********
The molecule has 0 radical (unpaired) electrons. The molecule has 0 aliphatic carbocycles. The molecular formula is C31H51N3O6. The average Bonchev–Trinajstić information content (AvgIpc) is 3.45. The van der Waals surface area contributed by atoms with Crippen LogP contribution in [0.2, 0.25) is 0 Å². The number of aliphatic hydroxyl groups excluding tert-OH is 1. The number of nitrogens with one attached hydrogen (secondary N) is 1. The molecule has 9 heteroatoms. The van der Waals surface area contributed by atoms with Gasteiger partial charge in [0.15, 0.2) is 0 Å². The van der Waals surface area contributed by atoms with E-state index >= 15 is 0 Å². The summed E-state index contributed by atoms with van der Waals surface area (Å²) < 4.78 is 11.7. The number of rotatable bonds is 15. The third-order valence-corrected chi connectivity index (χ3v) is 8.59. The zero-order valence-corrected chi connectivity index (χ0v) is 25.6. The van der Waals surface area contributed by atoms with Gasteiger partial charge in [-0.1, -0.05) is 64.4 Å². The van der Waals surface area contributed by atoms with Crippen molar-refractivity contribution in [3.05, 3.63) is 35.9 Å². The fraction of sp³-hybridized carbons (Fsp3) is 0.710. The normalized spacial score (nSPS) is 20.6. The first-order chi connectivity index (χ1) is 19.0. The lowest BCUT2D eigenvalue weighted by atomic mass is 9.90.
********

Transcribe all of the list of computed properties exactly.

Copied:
The molecule has 0 radical (unpaired) electrons. The molecule has 0 aliphatic carbocycles. The molecular formula is C31H51N3O6. The average Bonchev–Trinajstić information content (AvgIpc) is 3.45. The van der Waals surface area contributed by atoms with Crippen LogP contribution in [0.2, 0.25) is 0 Å². The number of aliphatic hydroxyl groups excluding tert-OH is 1. The number of nitrogens with one attached hydrogen (secondary N) is 1. The molecule has 9 heteroatoms. The van der Waals surface area contributed by atoms with Gasteiger partial charge in [0.15, 0.2) is 0 Å². The van der Waals surface area contributed by atoms with E-state index >= 15 is 0 Å². The summed E-state index contributed by atoms with van der Waals surface area (Å²) < 4.78 is 11.7. The number of rotatable bonds is 15. The third-order valence-corrected chi connectivity index (χ3v) is 8.59. The zero-order valence-corrected chi connectivity index (χ0v) is 25.6. The van der Waals surface area contributed by atoms with Gasteiger partial charge in [-0.1, -0.05) is 64.4 Å². The van der Waals surface area contributed by atoms with Crippen molar-refractivity contribution in [3.05, 3.63) is 35.9 Å². The fraction of sp³-hybridized carbons (Fsp3) is 0.710. The normalized spacial score (nSPS) is 20.6. The first-order chi connectivity index (χ1) is 19.0. The lowest BCUT2D eigenvalue weighted by atomic mass is 9.90.